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Finding Peace through Painful Experiences

Acceptance isn’t defeat; it’s the path to victory.

Finding peace through pain

My family depends on me and that’s the way it should be. I like taking care of them. Still, there comes a time when you need a little help, even if you don’t want to admit it.

Usually I’m a good sleeper. Lay my head on the pillow, and I’m off to dreamland. But one night I couldn’t stop tossing and turning. I tried to be as quiet as possible so as not to disturb anyone in the house. Not my husband, Frank, asleep beside me, or my daughter Anita, who’d been helping out while I recovered from surgery for torn cartilage in my knee. Something’s wrong, I thought. I can feel it in my whole body. This was more than just my knee.

I glanced at the digital clock on the bedside table. Almost midnight. Should I wake Anita? I felt guilty enough already. She was single, entitled to a life of her own. Yet she’d been staying over nights, helping me make dinner and take care of Frank. He’d been a truck driver till he got debilitated by emphysema, and now he had a hard time just walking. He depended on me for almost everything.

Earlier that evening I’d been watching TV. There was a commercial for a retirement community, one of those places that looked like a resort. I’d stifled a laugh. When would I ever find time to retire? With Frank on disability, we needed my paycheck. I’d worked at Braum’s Ice Cream and Dairy Store nearly 20 years, scooping ice cream and unloading trucks filled with grocery supplies. I was the assistant manager, on my feet all day. The older I got, the harder the job became. I was 60, and by closing time I felt every single year.

Frank wasn’t the only one who needed me. Our other daughter, Juanita, and her husband, Terry, who live down the street, liked for me to babysit their three boys—my grandkids.

I tossed and turned some more. Lord, I prayed, you know I can’t afford to get sick. There are too many people who depend on me. Usually, prayer relieved whatever ailed me. Not this time. I just felt worse—nauseated, woozy. Finally I got out of bed and limped down the hall to Anita’s room. “Honey, I think I have to go to the emergency room,” I said.

Anita immediately jumped out of bed, alarmed. We got dressed quickly and told Frank where we were going. “You’ll be okay, honey,” he said, like he was trying to convince himself.

I didn’t want him worrying. “Of course I’ll be fine,” I said. But I wasn’t so sure.

At the hospital, a nurse took my blood pressure. “One hundred and ten over forty,” she said, frowning. She led me to an examination room. I lay down on a gurney while a technician administered an EKG and a phlebotomist drew several vials of blood. “I’m so sorry to have to bother you with this,” I told Anita. She looked at me like I was crazy. “Mama, you’re not bothering me. I want to help.”

Just then a doctor strode in. “Mrs. Parker,” he said, “we have to admit you for further tests.” The news only got worse. An angiogram showed I had blockages in four arteries. “It’s a miracle you haven’t had a heart attack,” the doctor said. I needed bypass surgery. Soon.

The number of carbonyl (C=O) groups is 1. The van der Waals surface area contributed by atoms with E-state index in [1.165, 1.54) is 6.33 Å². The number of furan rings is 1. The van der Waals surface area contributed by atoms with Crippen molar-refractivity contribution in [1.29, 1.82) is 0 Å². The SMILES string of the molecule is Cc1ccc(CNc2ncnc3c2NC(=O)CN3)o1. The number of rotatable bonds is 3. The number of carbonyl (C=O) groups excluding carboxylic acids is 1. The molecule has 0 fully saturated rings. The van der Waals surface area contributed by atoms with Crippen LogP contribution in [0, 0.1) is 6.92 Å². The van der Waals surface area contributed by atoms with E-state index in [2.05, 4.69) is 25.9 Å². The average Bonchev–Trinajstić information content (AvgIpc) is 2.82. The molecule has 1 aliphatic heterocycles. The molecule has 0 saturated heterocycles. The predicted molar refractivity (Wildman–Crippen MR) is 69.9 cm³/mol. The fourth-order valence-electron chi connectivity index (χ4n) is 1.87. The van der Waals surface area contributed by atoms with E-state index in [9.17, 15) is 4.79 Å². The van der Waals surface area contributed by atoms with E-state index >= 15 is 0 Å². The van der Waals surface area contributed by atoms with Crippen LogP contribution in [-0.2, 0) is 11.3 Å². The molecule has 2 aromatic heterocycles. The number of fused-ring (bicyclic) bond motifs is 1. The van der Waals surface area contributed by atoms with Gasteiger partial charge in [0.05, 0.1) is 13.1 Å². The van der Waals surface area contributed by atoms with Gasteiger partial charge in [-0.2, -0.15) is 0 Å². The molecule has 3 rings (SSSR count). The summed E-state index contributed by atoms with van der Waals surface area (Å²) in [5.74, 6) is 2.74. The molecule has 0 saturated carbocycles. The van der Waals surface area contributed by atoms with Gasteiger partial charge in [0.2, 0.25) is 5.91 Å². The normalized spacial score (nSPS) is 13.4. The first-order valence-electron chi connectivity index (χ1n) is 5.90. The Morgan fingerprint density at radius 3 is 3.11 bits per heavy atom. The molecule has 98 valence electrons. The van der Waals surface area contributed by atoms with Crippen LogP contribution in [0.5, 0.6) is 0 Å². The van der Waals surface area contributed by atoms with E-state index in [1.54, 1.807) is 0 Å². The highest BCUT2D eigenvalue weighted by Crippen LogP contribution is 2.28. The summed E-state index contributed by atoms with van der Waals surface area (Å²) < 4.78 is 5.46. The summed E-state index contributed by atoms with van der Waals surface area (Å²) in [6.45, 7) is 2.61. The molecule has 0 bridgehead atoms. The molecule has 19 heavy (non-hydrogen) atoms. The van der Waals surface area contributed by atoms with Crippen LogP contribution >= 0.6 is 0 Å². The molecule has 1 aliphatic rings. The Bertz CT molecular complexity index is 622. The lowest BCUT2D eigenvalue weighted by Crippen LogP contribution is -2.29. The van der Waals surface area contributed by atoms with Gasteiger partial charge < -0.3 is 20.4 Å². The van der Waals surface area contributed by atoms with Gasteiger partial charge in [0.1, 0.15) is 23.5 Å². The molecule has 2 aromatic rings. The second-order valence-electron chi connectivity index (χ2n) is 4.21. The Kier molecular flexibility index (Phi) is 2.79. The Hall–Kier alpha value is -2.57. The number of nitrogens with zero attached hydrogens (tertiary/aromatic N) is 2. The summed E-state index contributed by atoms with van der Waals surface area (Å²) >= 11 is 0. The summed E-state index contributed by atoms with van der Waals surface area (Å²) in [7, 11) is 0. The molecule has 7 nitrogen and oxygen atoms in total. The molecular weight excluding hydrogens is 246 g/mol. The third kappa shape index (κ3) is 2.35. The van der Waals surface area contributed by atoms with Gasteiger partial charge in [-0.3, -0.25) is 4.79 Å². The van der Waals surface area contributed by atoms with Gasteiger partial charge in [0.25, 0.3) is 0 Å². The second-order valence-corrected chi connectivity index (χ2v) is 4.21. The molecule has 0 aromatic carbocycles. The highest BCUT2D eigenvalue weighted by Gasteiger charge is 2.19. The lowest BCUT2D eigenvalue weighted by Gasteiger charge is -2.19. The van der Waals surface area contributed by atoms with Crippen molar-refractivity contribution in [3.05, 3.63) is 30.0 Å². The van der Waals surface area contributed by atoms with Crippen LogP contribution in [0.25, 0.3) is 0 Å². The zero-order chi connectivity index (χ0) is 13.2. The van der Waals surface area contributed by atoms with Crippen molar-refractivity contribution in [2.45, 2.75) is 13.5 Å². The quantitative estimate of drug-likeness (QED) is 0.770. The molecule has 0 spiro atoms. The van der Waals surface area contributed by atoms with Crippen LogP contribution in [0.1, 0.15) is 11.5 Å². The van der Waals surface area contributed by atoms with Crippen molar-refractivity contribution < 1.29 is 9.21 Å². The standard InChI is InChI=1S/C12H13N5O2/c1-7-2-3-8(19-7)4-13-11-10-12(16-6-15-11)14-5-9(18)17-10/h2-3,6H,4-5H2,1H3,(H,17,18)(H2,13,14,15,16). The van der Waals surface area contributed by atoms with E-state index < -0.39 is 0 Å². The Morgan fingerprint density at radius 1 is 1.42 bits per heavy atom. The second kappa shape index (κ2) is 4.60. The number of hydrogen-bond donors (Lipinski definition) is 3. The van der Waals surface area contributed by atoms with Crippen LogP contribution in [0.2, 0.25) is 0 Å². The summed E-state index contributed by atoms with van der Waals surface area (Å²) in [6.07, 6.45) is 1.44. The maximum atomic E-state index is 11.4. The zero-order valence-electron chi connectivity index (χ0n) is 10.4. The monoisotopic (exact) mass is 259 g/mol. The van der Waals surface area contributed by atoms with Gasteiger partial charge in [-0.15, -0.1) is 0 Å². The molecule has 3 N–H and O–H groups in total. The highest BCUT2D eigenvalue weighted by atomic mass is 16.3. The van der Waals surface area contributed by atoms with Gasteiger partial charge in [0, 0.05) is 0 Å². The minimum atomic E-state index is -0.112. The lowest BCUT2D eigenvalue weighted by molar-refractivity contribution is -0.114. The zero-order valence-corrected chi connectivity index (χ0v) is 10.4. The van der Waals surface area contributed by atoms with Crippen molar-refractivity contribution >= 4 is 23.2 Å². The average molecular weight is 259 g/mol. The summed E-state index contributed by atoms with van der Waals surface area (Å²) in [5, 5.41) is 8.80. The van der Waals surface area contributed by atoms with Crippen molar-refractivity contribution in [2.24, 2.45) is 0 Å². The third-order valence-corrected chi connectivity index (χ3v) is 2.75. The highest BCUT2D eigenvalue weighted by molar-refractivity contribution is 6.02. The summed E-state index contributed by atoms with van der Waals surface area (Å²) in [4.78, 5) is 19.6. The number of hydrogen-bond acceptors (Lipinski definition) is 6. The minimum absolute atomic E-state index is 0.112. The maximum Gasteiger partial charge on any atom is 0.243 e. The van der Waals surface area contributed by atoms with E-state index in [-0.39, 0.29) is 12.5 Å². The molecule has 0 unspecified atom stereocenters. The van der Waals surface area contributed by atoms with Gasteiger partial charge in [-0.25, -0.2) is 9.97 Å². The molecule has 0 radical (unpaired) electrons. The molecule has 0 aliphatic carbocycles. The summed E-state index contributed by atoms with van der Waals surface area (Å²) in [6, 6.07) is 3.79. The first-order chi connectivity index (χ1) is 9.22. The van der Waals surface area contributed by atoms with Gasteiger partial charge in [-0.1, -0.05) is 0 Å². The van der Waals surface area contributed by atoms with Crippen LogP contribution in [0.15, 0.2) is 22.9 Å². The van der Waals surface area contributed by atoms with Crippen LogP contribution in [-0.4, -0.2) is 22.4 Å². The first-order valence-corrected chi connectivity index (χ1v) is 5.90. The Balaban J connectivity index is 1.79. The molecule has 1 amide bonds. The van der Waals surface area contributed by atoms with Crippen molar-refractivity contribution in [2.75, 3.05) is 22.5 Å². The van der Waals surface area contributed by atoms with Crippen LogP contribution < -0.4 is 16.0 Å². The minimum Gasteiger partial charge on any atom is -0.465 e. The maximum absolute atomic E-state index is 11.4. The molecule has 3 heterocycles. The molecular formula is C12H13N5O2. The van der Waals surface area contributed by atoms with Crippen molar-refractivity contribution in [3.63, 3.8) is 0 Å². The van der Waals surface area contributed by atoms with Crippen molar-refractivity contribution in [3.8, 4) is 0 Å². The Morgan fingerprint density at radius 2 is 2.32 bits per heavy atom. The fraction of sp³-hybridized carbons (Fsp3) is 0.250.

Bypass surgery? The doctor drew a diagram of my heart and explained the procedure, but I barely heard him. My thoughts raced. Who would take care of Frank? Look after my grandkids? Cover for me at work?

The doctor gave me some medication and sent me home. We agreed he’d do the operation in two weeks.

I wasn’t sure I could go through with it. Frank was distraught. “You’re not going to have it done,” he said, tears welling in his eyes. He was terrified I’d die on the operating table, and to tell the truth, I was worried too. We’d met when I was four, and we had been in love ever since. Our lives were intertwined. Without me, he would never survive. But without surgery, the doctor had warned me, it was almost certain I’d never survive. Lord, I prayed, I’m so worried!

The Sunday before my surgery, I went to church as usual. Sat in my pew, sang hymns, tried to immerse myself in the pastor’s sermon. But I was so distracted, I could find no peace.

After church, the whole family came over to our house for Sunday lunch. I was about to start clearing the table when Anita said, “Mama, that can wait. This can’t.”

Then she, Frank, Juanita, Terry and my three grandsons stood and gathered in a circle around me. Juanita spoke first. “Lord, send your healing power and protection over Mama.”

Anita went next. “Tell Mama not to worry about us and Daddy. Tell her to put herself first for once and depend on us—and on you, Lord.”

Anita’s words cut right through me. She’d been trying to tell me that for weeks, but this time I heard her. How can I care for my family, I thought, if I don’t take care of myself?

I went into my surgery with a sense of peace and trust. Five days later I was back home. Recovery wasn’t easy. I needed a lot of rehabilitation. It took some months, but I went back to work at Braum’s. But now when I returned home, Anita, Juanita and the grandkids were often there to greet me—and to help. Yes, they still depend on me too, and I like that. But we’ve all learned to depend a little more on the Lord. I like that even more.

This story first appeared in the November 2009 issue of Guideposts magazine.

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